Francis Bernard Massachusetts Bay report  1763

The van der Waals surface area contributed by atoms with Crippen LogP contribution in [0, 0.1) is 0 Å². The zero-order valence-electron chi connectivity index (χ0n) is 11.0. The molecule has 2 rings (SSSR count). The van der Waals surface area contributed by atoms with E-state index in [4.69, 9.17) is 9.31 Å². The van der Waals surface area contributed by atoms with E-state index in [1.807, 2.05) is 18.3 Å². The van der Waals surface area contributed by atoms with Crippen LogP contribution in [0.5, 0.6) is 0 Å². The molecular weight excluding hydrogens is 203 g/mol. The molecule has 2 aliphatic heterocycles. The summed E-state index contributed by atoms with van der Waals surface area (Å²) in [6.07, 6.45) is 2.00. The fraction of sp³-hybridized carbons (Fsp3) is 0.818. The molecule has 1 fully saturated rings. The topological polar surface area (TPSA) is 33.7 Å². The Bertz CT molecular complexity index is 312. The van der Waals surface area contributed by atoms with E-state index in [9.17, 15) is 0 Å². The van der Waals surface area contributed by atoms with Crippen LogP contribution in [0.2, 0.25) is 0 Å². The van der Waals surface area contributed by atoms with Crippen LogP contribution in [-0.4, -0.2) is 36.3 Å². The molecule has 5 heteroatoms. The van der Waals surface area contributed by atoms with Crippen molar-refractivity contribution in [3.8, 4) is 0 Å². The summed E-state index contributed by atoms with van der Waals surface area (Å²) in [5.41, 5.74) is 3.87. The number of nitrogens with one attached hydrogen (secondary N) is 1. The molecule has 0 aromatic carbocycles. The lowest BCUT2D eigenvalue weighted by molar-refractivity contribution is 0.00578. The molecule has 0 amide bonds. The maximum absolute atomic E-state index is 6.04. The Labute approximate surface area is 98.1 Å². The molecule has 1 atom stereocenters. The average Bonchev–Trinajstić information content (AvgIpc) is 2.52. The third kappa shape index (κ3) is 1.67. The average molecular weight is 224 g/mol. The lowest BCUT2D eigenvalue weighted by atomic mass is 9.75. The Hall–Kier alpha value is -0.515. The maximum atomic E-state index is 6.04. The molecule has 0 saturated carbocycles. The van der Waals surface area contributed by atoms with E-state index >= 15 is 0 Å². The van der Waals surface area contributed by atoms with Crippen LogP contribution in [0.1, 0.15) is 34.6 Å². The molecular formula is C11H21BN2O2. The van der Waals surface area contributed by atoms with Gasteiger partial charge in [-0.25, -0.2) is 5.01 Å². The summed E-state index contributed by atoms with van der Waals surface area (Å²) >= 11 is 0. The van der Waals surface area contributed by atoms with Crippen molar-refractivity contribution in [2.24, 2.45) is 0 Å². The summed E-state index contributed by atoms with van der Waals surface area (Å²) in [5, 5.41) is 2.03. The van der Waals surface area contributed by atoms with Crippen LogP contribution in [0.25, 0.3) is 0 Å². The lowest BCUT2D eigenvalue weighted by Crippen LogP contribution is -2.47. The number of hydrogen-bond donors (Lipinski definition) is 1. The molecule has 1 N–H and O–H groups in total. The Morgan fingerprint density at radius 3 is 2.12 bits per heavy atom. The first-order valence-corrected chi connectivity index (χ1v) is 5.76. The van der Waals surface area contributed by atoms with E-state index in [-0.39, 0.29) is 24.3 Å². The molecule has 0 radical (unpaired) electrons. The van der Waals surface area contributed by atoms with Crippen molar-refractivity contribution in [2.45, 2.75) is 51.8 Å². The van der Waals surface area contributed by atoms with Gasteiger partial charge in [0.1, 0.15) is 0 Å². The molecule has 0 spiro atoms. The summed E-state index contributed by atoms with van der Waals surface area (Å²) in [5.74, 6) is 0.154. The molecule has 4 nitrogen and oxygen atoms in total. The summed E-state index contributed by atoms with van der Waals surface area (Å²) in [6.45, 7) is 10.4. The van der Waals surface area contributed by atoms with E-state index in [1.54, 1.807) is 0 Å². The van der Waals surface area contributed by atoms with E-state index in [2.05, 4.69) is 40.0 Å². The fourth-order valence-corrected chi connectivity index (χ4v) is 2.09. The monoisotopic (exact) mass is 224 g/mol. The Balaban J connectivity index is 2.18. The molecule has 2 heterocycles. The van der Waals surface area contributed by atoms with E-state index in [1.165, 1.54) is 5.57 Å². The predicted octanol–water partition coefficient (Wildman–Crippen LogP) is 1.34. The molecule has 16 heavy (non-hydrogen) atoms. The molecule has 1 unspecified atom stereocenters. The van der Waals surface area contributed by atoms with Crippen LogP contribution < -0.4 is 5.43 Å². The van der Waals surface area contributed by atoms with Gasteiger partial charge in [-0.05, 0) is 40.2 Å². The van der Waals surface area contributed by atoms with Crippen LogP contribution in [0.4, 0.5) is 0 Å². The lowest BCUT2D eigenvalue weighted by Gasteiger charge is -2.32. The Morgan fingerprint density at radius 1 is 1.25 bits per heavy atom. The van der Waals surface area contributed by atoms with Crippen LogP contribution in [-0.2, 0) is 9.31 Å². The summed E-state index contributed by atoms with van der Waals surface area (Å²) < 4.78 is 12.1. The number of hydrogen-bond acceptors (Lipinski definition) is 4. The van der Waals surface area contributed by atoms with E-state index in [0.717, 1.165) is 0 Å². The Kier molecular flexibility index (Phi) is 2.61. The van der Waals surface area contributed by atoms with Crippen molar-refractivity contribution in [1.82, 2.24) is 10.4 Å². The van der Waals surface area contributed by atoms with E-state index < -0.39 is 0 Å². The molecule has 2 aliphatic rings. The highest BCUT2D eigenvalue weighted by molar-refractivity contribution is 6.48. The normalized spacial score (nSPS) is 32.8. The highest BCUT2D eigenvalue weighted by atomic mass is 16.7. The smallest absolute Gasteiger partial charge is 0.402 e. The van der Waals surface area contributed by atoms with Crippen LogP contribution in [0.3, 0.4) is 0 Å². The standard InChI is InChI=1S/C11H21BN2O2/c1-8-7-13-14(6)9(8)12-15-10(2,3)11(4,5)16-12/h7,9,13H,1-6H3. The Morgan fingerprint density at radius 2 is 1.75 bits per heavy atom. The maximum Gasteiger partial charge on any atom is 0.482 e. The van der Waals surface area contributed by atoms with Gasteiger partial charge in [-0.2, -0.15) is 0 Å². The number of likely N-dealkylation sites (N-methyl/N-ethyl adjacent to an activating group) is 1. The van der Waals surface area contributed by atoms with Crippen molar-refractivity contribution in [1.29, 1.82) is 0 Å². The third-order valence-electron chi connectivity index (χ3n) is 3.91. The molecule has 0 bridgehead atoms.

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Sir Francis Bernard was born in England in July 1712. After graduating from Oxford University in 1736, he practiced law. In 1758, he received an appointment as governor of New Jersey, and in 1760, he became governor of Massachusetts. Bernard publicly supported British economic policies for the North American colonies, including the Sugar Act and Stamp Act, and in 1767, he requested military assistance following protests against customs commissioners. After facing increasing unpopularity among the colony's residents, Bernard resigned, and he left Massachusetts in 1769. Upon his return to England, he lived in Aylesbury. He and his wife, Amelia Offley, had ten surviving children. Bernard died on June 6, 1779.